Whilst a trip like this can initially seem expensive, it’s worth remembering that the price includes a lot of 'extras'. It will include all accommodation, game drives with a local guide plus all meals (breakfast, lunch and dinner). You’ll won't incur many additional expenses besides drinks and tips (at your own discretion).

Private touring or a small group game drive?

In order to make the most of this once in a lifetime trip, I decided to travel with a private guide and vehicle for the safari. Travelling this way lets you go at your own pace in each park and allows for plenty of time for the guide to explain about the wildlife.

The local guides are very experienced and our guide, "Good Luck" certainly lived up to his name and reputation! We saw plenty of wildlife, particularly in the Serengeti, including a close-up view of a cheetah who was lying in wait in the long grass for an opportunity to pounce at any passing prey.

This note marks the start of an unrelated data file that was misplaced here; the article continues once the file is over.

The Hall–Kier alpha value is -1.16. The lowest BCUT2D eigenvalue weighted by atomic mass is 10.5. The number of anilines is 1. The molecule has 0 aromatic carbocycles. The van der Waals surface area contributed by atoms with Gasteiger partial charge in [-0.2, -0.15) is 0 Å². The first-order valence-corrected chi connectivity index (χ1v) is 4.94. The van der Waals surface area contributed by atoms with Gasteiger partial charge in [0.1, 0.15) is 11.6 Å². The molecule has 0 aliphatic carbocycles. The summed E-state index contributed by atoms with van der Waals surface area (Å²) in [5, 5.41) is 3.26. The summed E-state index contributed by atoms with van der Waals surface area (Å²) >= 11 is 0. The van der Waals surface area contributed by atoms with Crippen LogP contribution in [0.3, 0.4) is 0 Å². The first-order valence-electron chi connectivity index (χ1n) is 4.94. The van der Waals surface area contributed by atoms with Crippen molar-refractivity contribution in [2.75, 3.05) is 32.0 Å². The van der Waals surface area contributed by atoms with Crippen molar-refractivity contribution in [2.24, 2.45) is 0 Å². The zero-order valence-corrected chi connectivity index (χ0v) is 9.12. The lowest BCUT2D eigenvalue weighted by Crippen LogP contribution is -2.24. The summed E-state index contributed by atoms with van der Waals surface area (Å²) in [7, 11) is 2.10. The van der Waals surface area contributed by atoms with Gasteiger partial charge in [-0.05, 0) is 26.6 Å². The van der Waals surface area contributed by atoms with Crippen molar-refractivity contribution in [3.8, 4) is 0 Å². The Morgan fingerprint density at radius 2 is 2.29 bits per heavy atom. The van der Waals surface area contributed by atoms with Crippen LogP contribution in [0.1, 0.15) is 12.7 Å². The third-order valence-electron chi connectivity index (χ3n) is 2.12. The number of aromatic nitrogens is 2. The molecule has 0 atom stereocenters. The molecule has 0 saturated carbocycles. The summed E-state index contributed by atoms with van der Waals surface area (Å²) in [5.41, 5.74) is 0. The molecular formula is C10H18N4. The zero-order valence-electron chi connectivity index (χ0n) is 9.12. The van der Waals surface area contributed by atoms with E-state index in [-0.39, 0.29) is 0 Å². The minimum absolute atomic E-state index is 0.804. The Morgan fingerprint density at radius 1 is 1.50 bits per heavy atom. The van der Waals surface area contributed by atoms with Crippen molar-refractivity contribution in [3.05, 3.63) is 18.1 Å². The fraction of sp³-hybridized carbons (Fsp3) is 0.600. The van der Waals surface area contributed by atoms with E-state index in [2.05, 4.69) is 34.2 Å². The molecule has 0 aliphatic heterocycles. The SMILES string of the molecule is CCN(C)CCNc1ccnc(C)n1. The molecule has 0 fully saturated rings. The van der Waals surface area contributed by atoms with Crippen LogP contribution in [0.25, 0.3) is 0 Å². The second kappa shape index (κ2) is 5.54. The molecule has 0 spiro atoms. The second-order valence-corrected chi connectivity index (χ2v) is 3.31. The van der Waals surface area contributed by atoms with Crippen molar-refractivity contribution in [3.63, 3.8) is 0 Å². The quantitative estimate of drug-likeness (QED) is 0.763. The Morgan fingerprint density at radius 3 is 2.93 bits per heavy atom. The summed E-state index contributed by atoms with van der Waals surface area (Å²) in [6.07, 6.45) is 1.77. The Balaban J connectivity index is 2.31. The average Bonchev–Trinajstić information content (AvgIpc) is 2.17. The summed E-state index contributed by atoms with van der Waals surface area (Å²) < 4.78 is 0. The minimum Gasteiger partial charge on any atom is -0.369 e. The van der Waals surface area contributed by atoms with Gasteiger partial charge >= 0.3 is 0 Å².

Although it's more expensive to use a private guide/vehicle, for any once-in-a-lifetime trip it's definitely worth the cost. Travelling as part of a group can also be a great experience, but it can sometimes limit your viewing window as everyone will need to take turns.

Post-safari relaxation: Zanzibar hits the spot

Many travellers choose to finish their Tanzania safari with a short beach break before returning home. The Indian Ocean island of Zanzibar is ideal for a few days of post-safari relaxation.

Zanzibar offers a fantastic range of accommodation choices, and I’d particularly recommend staying in the north of the island where you’ll find fantastic beaches and snorkelling opportunities. I stayed at Diamonds La Gemma Dell’Est; a fantastic all-inclusive resort which was the perfect place to relax on the beach and enjoy some cocktails before returning home.

Interested in a safari in Tanzania with Zanzibar?

If you’re interested in a Tanzania safari, gorilla trekking in Rwanda or a Zanzibar beach break, I can tailor-make your entire trip. I can talk you through the different options and styles and plan a trip that’s entirely suited to you. To start planning your trip – contact David.